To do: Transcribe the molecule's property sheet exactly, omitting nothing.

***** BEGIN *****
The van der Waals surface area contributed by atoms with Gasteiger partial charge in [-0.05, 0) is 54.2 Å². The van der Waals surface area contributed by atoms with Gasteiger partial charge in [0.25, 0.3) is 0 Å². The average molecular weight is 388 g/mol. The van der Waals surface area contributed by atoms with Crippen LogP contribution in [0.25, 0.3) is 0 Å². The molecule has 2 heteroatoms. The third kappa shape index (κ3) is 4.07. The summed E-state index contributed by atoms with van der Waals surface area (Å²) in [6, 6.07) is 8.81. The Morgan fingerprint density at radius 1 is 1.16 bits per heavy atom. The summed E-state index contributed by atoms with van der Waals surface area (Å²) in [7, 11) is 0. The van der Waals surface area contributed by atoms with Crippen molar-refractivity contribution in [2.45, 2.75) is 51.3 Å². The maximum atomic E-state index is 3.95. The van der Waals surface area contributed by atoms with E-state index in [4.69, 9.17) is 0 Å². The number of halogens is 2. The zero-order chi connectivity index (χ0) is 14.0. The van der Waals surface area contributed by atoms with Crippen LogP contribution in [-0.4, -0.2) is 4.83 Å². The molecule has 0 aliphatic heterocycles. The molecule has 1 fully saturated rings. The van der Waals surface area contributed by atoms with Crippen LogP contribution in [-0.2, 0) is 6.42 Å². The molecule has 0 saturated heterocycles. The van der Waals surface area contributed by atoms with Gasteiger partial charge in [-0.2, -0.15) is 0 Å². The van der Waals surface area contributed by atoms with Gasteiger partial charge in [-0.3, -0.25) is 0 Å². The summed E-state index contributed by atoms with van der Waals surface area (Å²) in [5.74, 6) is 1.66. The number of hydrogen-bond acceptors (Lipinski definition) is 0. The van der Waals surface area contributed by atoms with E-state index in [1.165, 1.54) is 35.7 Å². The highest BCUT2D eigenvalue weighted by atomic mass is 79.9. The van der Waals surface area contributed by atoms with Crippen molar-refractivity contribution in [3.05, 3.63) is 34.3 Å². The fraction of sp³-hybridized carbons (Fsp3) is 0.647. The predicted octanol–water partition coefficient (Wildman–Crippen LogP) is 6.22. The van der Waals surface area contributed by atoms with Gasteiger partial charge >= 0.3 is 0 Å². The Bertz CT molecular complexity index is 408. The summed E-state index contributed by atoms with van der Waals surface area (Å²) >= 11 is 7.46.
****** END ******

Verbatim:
The van der Waals surface area contributed by atoms with Gasteiger partial charge in [-0.05, 0) is 54.2 Å². The van der Waals surface area contributed by atoms with Gasteiger partial charge in [0.25, 0.3) is 0 Å². The average molecular weight is 388 g/mol. The van der Waals surface area contributed by atoms with Crippen LogP contribution in [0.25, 0.3) is 0 Å². The molecule has 2 heteroatoms. The third kappa shape index (κ3) is 4.07. The summed E-state index contributed by atoms with van der Waals surface area (Å²) in [6, 6.07) is 8.81. The Morgan fingerprint density at radius 1 is 1.16 bits per heavy atom. The summed E-state index contributed by atoms with van der Waals surface area (Å²) in [7, 11) is 0. The van der Waals surface area contributed by atoms with Crippen molar-refractivity contribution in [2.45, 2.75) is 51.3 Å². The maximum atomic E-state index is 3.95. The van der Waals surface area contributed by atoms with E-state index in [4.69, 9.17) is 0 Å². The number of halogens is 2. The zero-order chi connectivity index (χ0) is 14.0. The van der Waals surface area contributed by atoms with Crippen LogP contribution in [-0.4, -0.2) is 4.83 Å². The molecule has 0 aliphatic heterocycles. The molecule has 1 fully saturated rings. The van der Waals surface area contributed by atoms with Crippen LogP contribution in [-0.2, 0) is 6.42 Å². The molecule has 0 saturated heterocycles. The van der Waals surface area contributed by atoms with Gasteiger partial charge in [-0.2, -0.15) is 0 Å². The van der Waals surface area contributed by atoms with Gasteiger partial charge in [-0.3, -0.25) is 0 Å². The summed E-state index contributed by atoms with van der Waals surface area (Å²) in [5.74, 6) is 1.66. The number of hydrogen-bond acceptors (Lipinski definition) is 0. The van der Waals surface area contributed by atoms with E-state index in [1.165, 1.54) is 35.7 Å². The highest BCUT2D eigenvalue weighted by atomic mass is 79.9. The van der Waals surface area contributed by atoms with Crippen molar-refractivity contribution in [3.05, 3.63) is 34.3 Å². The fraction of sp³-hybridized carbons (Fsp3) is 0.647. The predicted octanol–water partition coefficient (Wildman–Crippen LogP) is 6.22. The van der Waals surface area contributed by atoms with Gasteiger partial charge >= 0.3 is 0 Å². The Bertz CT molecular complexity index is 408. The summed E-state index contributed by atoms with van der Waals surface area (Å²) >= 11 is 7.46.